Click NGS:Peak Calling > MACS Model-based Analysis of ChIP-Seq.
Enter an Experiment Name (e.g. OCT4 Chen-2008 peaks MACS no input).
For the ChIP-seq tag file, select the file you uploaded in the previous step (if you performed all the steps above, it should appear as "Chen 2008 ES_Oct4 reads" in the pop-up menu).
Note: in a first time, we will run the peak-calling without providing any control. In case you would dispose of a control set, you could enter its mapped read BED file as Control tag file This wil be done as an exercise below.
Effective genome size: this is the size of the genome considered "usable" for peak calling. This value is given by the MACS developpers on their website. It is smaller than the complete genome because many regions are excluded (telomeres, highly repeated regions...). The default value is for human (2700000000.0), as we work on mouse, choose 1870000000.0
Set the Tag size to 26bp (the default is 25).
Leave all other options to their default values and click Execute.
While the program is running, two yellow boxes should appear in the "History" frame at the right of the Galaxy Window. After completion of the job, the boxes will be colored in green. The first box contains an HTML page with links to the results in various formats. The second box contain a BED file with the coordinates of the peaks. How many peaks ("regions") were detected by MACS ?
Once the result is available, click on the pencil to change the information. Rename the dataset (e.g. Oct4 peaks from MACS).
Optionally, you can upload the peak coordinates to the UCSC genome browser to visualize them on the mouse chromosomes. For this, you can simply click on the link display at UCSC main in the green box Oct4 peaks from MACS of the History frame.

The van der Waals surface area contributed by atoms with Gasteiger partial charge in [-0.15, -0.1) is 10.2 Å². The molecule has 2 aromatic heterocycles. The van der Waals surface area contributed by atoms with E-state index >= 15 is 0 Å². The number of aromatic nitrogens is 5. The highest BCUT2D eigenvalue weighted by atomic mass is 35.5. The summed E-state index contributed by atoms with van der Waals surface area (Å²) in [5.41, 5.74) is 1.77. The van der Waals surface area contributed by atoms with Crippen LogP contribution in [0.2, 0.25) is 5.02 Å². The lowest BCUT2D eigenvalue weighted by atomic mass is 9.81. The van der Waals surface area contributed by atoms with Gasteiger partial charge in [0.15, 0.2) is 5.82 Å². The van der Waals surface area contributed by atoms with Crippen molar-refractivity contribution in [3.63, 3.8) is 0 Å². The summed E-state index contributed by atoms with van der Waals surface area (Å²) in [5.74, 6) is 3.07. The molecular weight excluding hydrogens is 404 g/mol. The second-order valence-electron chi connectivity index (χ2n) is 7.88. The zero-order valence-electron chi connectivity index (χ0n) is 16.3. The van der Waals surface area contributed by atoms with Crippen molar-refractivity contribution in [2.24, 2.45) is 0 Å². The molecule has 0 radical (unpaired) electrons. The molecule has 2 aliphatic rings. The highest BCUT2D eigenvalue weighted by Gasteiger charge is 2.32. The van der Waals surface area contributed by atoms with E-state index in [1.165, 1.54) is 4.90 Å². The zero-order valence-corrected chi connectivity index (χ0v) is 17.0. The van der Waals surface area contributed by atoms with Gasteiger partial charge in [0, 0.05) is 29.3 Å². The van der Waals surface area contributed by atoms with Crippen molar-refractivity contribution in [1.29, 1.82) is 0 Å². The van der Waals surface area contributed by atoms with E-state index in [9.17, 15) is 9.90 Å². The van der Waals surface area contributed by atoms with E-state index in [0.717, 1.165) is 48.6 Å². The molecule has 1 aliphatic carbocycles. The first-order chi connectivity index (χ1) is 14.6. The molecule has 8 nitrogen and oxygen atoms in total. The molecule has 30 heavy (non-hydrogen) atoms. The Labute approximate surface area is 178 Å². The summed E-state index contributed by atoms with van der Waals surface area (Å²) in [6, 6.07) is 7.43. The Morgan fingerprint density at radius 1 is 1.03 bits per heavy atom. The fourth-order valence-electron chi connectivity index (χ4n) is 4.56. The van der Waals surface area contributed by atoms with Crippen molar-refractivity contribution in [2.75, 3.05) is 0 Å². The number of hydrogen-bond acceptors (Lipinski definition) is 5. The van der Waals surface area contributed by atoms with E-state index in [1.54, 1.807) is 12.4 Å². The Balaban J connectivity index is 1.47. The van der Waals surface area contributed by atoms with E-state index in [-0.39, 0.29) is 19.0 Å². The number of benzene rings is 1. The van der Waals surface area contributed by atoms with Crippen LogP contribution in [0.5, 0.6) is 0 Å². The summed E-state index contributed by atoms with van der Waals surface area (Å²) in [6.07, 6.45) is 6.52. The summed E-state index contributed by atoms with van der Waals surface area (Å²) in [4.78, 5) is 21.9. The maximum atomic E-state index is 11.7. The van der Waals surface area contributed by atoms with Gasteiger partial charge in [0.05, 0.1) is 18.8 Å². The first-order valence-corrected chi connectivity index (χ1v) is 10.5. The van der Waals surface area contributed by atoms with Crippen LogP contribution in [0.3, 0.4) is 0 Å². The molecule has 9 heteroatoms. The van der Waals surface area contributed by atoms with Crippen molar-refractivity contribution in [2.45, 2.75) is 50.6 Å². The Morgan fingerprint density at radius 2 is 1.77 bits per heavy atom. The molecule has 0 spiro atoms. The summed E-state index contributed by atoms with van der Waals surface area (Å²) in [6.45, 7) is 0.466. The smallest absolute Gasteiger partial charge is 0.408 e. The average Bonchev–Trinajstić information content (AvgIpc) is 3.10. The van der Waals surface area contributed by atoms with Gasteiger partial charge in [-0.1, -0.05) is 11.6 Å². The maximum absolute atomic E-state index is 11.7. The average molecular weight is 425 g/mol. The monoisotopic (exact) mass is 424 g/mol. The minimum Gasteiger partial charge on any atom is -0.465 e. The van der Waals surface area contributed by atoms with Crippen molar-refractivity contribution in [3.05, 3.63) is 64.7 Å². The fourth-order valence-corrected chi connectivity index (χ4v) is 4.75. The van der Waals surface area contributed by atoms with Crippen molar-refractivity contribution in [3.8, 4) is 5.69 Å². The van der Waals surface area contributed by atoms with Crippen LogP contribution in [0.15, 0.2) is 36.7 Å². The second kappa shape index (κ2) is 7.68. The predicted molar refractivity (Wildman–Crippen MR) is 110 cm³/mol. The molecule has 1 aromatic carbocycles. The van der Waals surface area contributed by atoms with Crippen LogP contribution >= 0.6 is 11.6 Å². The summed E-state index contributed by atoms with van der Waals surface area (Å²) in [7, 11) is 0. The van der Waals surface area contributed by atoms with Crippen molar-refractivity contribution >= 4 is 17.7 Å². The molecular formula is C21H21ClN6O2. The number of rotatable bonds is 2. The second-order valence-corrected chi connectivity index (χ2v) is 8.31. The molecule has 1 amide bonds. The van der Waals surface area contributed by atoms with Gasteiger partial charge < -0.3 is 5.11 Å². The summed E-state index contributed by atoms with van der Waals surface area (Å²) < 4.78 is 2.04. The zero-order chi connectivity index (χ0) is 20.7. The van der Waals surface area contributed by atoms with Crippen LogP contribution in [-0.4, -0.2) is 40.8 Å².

In the protocol above, we used the simplest approach to detect peaks with MACS: we entered a single file (the "test" reads) and adapted some parameters to the particularity of our experiment (e.g. genome size, tag size).
Some peak-calling programs (including MACS) allow users to submit a second set of reads as control. Typical controls are "mock" datasets, i.e. genomic sequences obtained from a non-immunoprecipitated protein, or genomic DNA. In Chen's experiment, the control consisted in performing the ChIP-seq with the Green Fluorescent Protein (GFP) instead of a transcripiton factor.
The Galaxy Web server allows to quickly retrieve sequences from a coordinate file (eg. BED file). The coordinates can be provided in various forms:
The BED file retrieved in the previous section indicates the chromosomal coordinates of the peaks, but in the next section (motif discovery) we will need to analyze the peak sequences. In the Tools frame at the left iof the Galaxy window, click Fetch Sequences - Extract Genomic DNA. Select the Oct4 peaks from MACS dataset and click Execute.
Once the box become green in the History frame, click on the pencil icon and rename the data set (for example Oct4 peaks from GEO).
Open the green box and click on the disk icon to store the result on your computer (for example in a file Oct4_MAC_peak_sequences.fasta.
You can skip Options B and C.
If you dipose of a bed file (e.. produced by a stand-alone peak calling program running on your comptuer), you can upload this bed file to the Galaxy server and proceed as for the Option A.
In this section, we will directly upload the peak sequences published by Chen in GEO (the above mentioned "txt" file, which is actually in BED format).
In the menu at the left of the Galaxy page, click Get Data - Upload File.
In the URL/Text box, paste the URL of the Oct4 sample:
In the Genome pop-up menu, select Mouse Feb 2006 (NCBI36/mm8).
Leave the other options to their default value, and click Execute. The upload may take several minutes. When the file will be uploaded, the yellow box on the right side will turn to green.
Click on this box and make sure that the format is BED and the genome is mm8. How many ChIP-seq "regions" are present in this file ?
Click on the disk icon in this box to download this sequence file. Save it on your computer.
We obtained a sequence file that can now be used as input for motif discovery and TF binding site prediction. For this, we will use the RSAT workflow peak-motifs, whose usage is explained in the protocol peak-motifs: motif detection in full-size datasets of ChIP-seq peak sequences.
Last update: 21 Jan 2012. Suggestions, corrections or information request: Morgane Thomas-Chollier or Jacques van Helden.